Monday: Friday: 9am - 5pm
Sat/Sun: Closed

Call us on:
1300 077 005
Alternatively, request a call back from our team here

April 12, 2021

Should I rent or sell my house?

Homeowners move to another property for various reasons. They may be first-time owners who need more space for their growing family. Urban professionals might move to quieter neighbourhoods now that working from home is an option. Older couples might want to downsize and move to a smaller home now that their children are out of the house.

Whatever the reason, one question that comes up time and again is whether they should rent or sell their current home.

There is no right or wrong answer to this question. Essentially, it all comes down to personal financial circumstances, your unique long-term goals, your investment appetite, and your willingness to manage tenants.

Let’s unpack these factors and see if you should sell your house or rent it out.

Affordability and cashflow

The first and probably most crucial factor in deciding if you should sell your house or convert to a rental property is affordability. Even though you will be receiving rental income for your home, there are other financial elements as well as the rental market as a whole to consider.

1) Do you need to sell your house to purchase your next one?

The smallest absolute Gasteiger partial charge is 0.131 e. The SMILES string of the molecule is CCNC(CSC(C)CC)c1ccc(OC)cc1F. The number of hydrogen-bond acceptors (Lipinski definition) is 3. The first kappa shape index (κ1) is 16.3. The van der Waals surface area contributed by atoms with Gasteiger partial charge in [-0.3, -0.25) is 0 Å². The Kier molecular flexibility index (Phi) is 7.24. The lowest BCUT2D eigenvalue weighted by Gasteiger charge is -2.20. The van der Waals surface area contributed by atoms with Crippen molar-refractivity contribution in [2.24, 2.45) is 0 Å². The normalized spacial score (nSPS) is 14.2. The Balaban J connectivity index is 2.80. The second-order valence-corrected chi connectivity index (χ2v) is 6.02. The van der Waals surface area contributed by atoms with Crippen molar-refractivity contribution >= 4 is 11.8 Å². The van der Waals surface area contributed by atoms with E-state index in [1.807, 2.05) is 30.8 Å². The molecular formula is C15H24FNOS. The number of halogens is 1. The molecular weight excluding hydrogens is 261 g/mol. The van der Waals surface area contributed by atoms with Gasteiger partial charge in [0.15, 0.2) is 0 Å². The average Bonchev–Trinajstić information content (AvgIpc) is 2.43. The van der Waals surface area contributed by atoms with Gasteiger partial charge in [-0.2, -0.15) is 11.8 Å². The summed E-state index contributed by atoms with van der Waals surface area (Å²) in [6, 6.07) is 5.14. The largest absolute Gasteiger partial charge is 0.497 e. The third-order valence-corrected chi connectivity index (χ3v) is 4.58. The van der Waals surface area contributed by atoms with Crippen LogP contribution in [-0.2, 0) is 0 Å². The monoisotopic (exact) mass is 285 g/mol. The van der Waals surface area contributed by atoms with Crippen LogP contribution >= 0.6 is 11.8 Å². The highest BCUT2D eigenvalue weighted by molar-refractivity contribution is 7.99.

Often, homeowners need to sell their current home to obtain the deposit they need for their new mortgage. If you can finance your new home without selling your current house, then treating the property as a property investment and renting it out may be an option.

2) Do you qualify for a second mortgage?

Purchasing a new home will most likely require you to obtain a mortgage from a financial institution. If your debt-to-income ratio qualifies you for a second mortgage, then renting instead of selling your current home is a financially viable alternative. This can be determined by your current credit score and whether it meets the minimum requirements for a second mortgage. You may also be able to improve your credit score in the long term by paying off at least some of your debts.

However, investment property mortgages offer various options that significantly impact what you pay, your taxation gearing, and other related financial factors. If you qualify for a second mortgage, you need to consider these various impacts.

3) Will the potential rental income cover the property’s expenses?

If you rent out your property, there are property-related expenses that you need to pay. These include the mortgage, any rates and taxes, ongoing repairs, and general maintenance.

In some instances, market conditions may force you to agree to a rental that may not cover the property’s expenses. If you cannot afford to absorb these additional costs into your monthly budget, then selling your home may be your only option.